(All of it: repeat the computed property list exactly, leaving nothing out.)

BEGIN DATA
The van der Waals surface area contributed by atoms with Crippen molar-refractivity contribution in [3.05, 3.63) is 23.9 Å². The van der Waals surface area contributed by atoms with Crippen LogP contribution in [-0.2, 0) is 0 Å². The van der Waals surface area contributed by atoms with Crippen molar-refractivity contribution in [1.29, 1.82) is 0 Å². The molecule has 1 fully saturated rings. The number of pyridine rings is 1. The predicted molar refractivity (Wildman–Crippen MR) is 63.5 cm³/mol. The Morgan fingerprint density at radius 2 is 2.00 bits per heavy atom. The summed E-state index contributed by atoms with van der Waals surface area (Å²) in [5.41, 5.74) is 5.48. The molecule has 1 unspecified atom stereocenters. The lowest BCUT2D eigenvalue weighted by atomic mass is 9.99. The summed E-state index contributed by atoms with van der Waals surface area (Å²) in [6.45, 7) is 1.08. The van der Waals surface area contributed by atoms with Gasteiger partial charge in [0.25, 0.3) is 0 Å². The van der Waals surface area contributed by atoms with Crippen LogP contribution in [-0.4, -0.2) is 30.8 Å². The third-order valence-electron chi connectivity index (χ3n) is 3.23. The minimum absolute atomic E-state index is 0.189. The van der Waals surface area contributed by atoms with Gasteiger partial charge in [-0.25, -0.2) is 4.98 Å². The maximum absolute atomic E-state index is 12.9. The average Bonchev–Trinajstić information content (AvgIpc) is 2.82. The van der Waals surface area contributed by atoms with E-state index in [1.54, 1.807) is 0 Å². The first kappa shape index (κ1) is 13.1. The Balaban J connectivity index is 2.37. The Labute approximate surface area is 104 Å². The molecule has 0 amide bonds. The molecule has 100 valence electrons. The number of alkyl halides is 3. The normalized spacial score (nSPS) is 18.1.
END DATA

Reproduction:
The van der Waals surface area contributed by atoms with Crippen molar-refractivity contribution in [3.05, 3.63) is 23.9 Å². The van der Waals surface area contributed by atoms with Crippen LogP contribution in [-0.2, 0) is 0 Å². The van der Waals surface area contributed by atoms with Crippen molar-refractivity contribution in [1.29, 1.82) is 0 Å². The molecule has 1 fully saturated rings. The number of pyridine rings is 1. The predicted molar refractivity (Wildman–Crippen MR) is 63.5 cm³/mol. The Morgan fingerprint density at radius 2 is 2.00 bits per heavy atom. The summed E-state index contributed by atoms with van der Waals surface area (Å²) in [5.41, 5.74) is 5.48. The molecule has 1 unspecified atom stereocenters. The lowest BCUT2D eigenvalue weighted by atomic mass is 9.99. The summed E-state index contributed by atoms with van der Waals surface area (Å²) in [6.45, 7) is 1.08. The van der Waals surface area contributed by atoms with Gasteiger partial charge in [0.25, 0.3) is 0 Å². The van der Waals surface area contributed by atoms with Crippen LogP contribution in [-0.4, -0.2) is 30.8 Å². The third-order valence-electron chi connectivity index (χ3n) is 3.23. The minimum absolute atomic E-state index is 0.189. The van der Waals surface area contributed by atoms with Gasteiger partial charge in [-0.25, -0.2) is 4.98 Å². The maximum absolute atomic E-state index is 12.9. The average Bonchev–Trinajstić information content (AvgIpc) is 2.82. The van der Waals surface area contributed by atoms with E-state index in [1.54, 1.807) is 0 Å². The first kappa shape index (κ1) is 13.1. The Balaban J connectivity index is 2.37. The Labute approximate surface area is 104 Å². The molecule has 0 amide bonds. The molecule has 100 valence electrons. The number of alkyl halides is 3. The normalized spacial score (nSPS) is 18.1.